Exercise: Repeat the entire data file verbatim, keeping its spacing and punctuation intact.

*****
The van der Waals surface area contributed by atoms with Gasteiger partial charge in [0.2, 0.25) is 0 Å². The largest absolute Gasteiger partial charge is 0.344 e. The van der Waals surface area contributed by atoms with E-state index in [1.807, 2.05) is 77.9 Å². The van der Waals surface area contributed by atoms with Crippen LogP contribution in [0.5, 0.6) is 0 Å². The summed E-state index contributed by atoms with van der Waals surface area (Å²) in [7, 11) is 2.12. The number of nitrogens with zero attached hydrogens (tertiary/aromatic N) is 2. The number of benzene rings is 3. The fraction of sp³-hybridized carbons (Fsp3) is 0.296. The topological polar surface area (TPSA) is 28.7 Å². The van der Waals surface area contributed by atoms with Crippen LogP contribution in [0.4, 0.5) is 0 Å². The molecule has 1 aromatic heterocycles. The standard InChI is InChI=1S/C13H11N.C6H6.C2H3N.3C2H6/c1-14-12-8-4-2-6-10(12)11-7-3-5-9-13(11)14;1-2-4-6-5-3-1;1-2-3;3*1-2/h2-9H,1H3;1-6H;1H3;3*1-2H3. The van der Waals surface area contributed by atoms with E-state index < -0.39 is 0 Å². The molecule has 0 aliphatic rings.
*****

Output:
The van der Waals surface area contributed by atoms with Gasteiger partial charge in [0.2, 0.25) is 0 Å². The largest absolute Gasteiger partial charge is 0.344 e. The van der Waals surface area contributed by atoms with E-state index in [1.807, 2.05) is 77.9 Å². The van der Waals surface area contributed by atoms with Crippen LogP contribution in [0.5, 0.6) is 0 Å². The summed E-state index contributed by atoms with van der Waals surface area (Å²) in [7, 11) is 2.12. The number of nitrogens with zero attached hydrogens (tertiary/aromatic N) is 2. The number of benzene rings is 3. The fraction of sp³-hybridized carbons (Fsp3) is 0.296. The topological polar surface area (TPSA) is 28.7 Å². The van der Waals surface area contributed by atoms with Crippen LogP contribution in [0.4, 0.5) is 0 Å². The molecule has 1 aromatic heterocycles. The standard InChI is InChI=1S/C13H11N.C6H6.C2H3N.3C2H6/c1-14-12-8-4-2-6-10(12)11-7-3-5-9-13(11)14;1-2-4-6-5-3-1;1-2-3;3*1-2/h2-9H,1H3;1-6H;1H3;3*1-2H3. The van der Waals surface area contributed by atoms with E-state index < -0.39 is 0 Å². The molecule has 0 aliphatic rings.